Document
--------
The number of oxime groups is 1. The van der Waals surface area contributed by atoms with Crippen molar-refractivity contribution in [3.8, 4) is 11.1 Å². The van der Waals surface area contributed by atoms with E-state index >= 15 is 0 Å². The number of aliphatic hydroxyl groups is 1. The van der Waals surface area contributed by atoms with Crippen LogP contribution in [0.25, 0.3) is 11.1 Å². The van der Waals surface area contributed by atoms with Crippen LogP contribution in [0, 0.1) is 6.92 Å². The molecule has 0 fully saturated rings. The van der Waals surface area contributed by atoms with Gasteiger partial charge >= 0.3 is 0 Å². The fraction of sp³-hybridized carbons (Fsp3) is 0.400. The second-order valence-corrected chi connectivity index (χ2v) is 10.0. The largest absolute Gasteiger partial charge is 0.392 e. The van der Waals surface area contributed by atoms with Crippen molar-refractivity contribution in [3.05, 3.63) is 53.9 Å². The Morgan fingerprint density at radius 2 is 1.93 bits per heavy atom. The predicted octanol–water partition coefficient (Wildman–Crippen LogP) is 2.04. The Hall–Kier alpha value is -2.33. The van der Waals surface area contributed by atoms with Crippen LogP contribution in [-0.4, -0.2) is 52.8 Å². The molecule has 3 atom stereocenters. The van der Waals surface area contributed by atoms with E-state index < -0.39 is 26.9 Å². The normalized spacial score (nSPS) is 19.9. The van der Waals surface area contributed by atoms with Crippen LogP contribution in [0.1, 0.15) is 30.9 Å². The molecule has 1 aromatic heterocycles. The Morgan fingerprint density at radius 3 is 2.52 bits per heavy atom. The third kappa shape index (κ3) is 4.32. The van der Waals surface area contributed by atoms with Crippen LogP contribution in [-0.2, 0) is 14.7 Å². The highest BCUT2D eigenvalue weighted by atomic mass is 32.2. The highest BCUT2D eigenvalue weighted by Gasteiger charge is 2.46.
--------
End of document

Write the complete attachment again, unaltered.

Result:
The number of oxime groups is 1. The van der Waals surface area contributed by atoms with Crippen molar-refractivity contribution in [3.8, 4) is 11.1 Å². The van der Waals surface area contributed by atoms with E-state index >= 15 is 0 Å². The number of aliphatic hydroxyl groups is 1. The van der Waals surface area contributed by atoms with Crippen LogP contribution in [0.25, 0.3) is 11.1 Å². The van der Waals surface area contributed by atoms with Crippen LogP contribution in [0, 0.1) is 6.92 Å². The molecule has 0 fully saturated rings. The van der Waals surface area contributed by atoms with Gasteiger partial charge >= 0.3 is 0 Å². The fraction of sp³-hybridized carbons (Fsp3) is 0.400. The second-order valence-corrected chi connectivity index (χ2v) is 10.0. The largest absolute Gasteiger partial charge is 0.392 e. The van der Waals surface area contributed by atoms with Crippen molar-refractivity contribution in [3.05, 3.63) is 53.9 Å². The Morgan fingerprint density at radius 2 is 1.93 bits per heavy atom. The predicted octanol–water partition coefficient (Wildman–Crippen LogP) is 2.04. The Hall–Kier alpha value is -2.33. The van der Waals surface area contributed by atoms with Crippen LogP contribution in [-0.4, -0.2) is 52.8 Å². The molecule has 3 atom stereocenters. The van der Waals surface area contributed by atoms with E-state index < -0.39 is 26.9 Å². The normalized spacial score (nSPS) is 19.9. The van der Waals surface area contributed by atoms with Crippen LogP contribution in [0.1, 0.15) is 30.9 Å². The molecule has 1 aromatic heterocycles. The Morgan fingerprint density at radius 3 is 2.52 bits per heavy atom. The third kappa shape index (κ3) is 4.32. The van der Waals surface area contributed by atoms with Crippen LogP contribution in [-0.2, 0) is 14.7 Å². The highest BCUT2D eigenvalue weighted by atomic mass is 32.2. The highest BCUT2D eigenvalue weighted by Gasteiger charge is 2.46.